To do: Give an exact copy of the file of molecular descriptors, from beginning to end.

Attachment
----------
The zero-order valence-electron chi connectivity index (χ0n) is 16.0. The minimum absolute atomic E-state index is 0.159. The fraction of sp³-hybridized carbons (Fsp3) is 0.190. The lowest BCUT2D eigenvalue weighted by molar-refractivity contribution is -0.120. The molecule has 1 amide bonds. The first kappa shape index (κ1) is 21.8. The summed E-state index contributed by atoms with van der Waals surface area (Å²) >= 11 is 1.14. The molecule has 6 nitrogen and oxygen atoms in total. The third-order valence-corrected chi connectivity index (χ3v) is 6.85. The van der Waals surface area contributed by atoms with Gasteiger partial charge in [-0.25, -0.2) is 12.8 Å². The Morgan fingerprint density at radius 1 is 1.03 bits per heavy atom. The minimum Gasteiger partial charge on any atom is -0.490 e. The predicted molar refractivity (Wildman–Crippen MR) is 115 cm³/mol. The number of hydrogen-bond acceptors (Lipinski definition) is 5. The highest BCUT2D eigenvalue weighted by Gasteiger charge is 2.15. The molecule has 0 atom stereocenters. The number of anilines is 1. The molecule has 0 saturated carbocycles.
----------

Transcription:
The zero-order valence-electron chi connectivity index (χ0n) is 16.0. The minimum absolute atomic E-state index is 0.159. The fraction of sp³-hybridized carbons (Fsp3) is 0.190. The lowest BCUT2D eigenvalue weighted by molar-refractivity contribution is -0.120. The molecule has 1 amide bonds. The first kappa shape index (κ1) is 21.8. The summed E-state index contributed by atoms with van der Waals surface area (Å²) >= 11 is 1.14. The molecule has 6 nitrogen and oxygen atoms in total. The third-order valence-corrected chi connectivity index (χ3v) is 6.85. The van der Waals surface area contributed by atoms with Gasteiger partial charge in [-0.25, -0.2) is 12.8 Å². The Morgan fingerprint density at radius 1 is 1.03 bits per heavy atom. The minimum Gasteiger partial charge on any atom is -0.490 e. The predicted molar refractivity (Wildman–Crippen MR) is 115 cm³/mol. The number of hydrogen-bond acceptors (Lipinski definition) is 5. The highest BCUT2D eigenvalue weighted by Gasteiger charge is 2.15. The molecule has 0 atom stereocenters. The number of anilines is 1. The molecule has 0 saturated carbocycles.